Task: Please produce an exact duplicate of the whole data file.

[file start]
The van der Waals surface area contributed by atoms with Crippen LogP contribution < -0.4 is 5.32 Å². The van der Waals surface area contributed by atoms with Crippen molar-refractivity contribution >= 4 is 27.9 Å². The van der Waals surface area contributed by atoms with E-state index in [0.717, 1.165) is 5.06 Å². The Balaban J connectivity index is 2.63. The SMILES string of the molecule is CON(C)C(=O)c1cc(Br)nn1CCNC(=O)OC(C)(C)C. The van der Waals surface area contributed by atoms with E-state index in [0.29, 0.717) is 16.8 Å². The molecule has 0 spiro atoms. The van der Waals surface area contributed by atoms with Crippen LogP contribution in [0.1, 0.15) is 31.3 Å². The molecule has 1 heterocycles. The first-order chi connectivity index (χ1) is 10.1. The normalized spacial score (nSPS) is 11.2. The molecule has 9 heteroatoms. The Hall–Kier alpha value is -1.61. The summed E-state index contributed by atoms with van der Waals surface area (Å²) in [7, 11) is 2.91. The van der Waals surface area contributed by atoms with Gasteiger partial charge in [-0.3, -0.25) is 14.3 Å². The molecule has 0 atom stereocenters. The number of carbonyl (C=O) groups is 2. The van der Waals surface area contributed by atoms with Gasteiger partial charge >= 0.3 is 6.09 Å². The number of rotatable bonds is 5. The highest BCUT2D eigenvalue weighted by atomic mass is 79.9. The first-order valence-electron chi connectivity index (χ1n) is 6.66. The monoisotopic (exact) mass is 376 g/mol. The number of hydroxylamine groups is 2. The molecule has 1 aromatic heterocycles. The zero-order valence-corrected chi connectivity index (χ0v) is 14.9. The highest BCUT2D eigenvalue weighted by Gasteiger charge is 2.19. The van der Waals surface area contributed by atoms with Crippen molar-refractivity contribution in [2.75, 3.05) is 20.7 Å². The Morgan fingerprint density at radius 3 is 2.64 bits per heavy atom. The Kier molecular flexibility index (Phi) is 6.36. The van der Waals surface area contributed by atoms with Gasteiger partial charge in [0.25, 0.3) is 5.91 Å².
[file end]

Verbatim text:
The van der Waals surface area contributed by atoms with Crippen LogP contribution < -0.4 is 5.32 Å². The van der Waals surface area contributed by atoms with Crippen molar-refractivity contribution >= 4 is 27.9 Å². The van der Waals surface area contributed by atoms with E-state index in [0.717, 1.165) is 5.06 Å². The Balaban J connectivity index is 2.63. The SMILES string of the molecule is CON(C)C(=O)c1cc(Br)nn1CCNC(=O)OC(C)(C)C. The van der Waals surface area contributed by atoms with E-state index in [0.29, 0.717) is 16.8 Å². The molecule has 0 spiro atoms. The van der Waals surface area contributed by atoms with Crippen LogP contribution in [0.1, 0.15) is 31.3 Å². The molecule has 1 heterocycles. The first-order chi connectivity index (χ1) is 10.1. The normalized spacial score (nSPS) is 11.2. The molecule has 9 heteroatoms. The Hall–Kier alpha value is -1.61. The summed E-state index contributed by atoms with van der Waals surface area (Å²) in [7, 11) is 2.91. The van der Waals surface area contributed by atoms with Gasteiger partial charge in [-0.3, -0.25) is 14.3 Å². The molecule has 0 atom stereocenters. The number of carbonyl (C=O) groups is 2. The van der Waals surface area contributed by atoms with Gasteiger partial charge >= 0.3 is 6.09 Å². The number of rotatable bonds is 5. The highest BCUT2D eigenvalue weighted by atomic mass is 79.9. The first-order valence-electron chi connectivity index (χ1n) is 6.66. The monoisotopic (exact) mass is 376 g/mol. The number of hydroxylamine groups is 2. The molecule has 1 aromatic heterocycles. The zero-order valence-corrected chi connectivity index (χ0v) is 14.9. The highest BCUT2D eigenvalue weighted by Gasteiger charge is 2.19. The van der Waals surface area contributed by atoms with Crippen molar-refractivity contribution in [2.75, 3.05) is 20.7 Å². The Morgan fingerprint density at radius 3 is 2.64 bits per heavy atom. The Kier molecular flexibility index (Phi) is 6.36. The van der Waals surface area contributed by atoms with Gasteiger partial charge in [0.25, 0.3) is 5.91 Å².